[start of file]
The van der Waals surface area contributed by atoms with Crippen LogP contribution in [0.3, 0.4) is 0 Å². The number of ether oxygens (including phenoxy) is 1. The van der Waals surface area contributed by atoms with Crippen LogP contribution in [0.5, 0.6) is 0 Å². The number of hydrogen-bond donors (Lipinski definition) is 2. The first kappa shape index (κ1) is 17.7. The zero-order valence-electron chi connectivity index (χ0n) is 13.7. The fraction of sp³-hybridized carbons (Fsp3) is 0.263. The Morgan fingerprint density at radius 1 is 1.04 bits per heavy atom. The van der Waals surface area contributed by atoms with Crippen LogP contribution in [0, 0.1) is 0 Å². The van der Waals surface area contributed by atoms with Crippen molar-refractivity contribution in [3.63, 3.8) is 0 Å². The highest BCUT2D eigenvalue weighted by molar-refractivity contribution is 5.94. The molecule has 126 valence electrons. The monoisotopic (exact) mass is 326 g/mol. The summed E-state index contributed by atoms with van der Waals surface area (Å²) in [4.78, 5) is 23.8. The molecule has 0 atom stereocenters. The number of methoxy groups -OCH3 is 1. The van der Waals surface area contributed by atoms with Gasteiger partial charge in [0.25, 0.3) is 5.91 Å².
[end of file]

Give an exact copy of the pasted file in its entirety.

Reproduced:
The van der Waals surface area contributed by atoms with Crippen LogP contribution in [0.3, 0.4) is 0 Å². The number of ether oxygens (including phenoxy) is 1. The van der Waals surface area contributed by atoms with Crippen LogP contribution in [0.5, 0.6) is 0 Å². The number of hydrogen-bond donors (Lipinski definition) is 2. The first kappa shape index (κ1) is 17.7. The zero-order valence-electron chi connectivity index (χ0n) is 13.7. The fraction of sp³-hybridized carbons (Fsp3) is 0.263. The Morgan fingerprint density at radius 1 is 1.04 bits per heavy atom. The van der Waals surface area contributed by atoms with Crippen LogP contribution in [0, 0.1) is 0 Å². The van der Waals surface area contributed by atoms with Crippen molar-refractivity contribution in [3.63, 3.8) is 0 Å². The highest BCUT2D eigenvalue weighted by molar-refractivity contribution is 5.94. The molecule has 126 valence electrons. The monoisotopic (exact) mass is 326 g/mol. The summed E-state index contributed by atoms with van der Waals surface area (Å²) in [4.78, 5) is 23.8. The molecule has 0 atom stereocenters. The number of methoxy groups -OCH3 is 1. The van der Waals surface area contributed by atoms with Gasteiger partial charge in [0.25, 0.3) is 5.91 Å².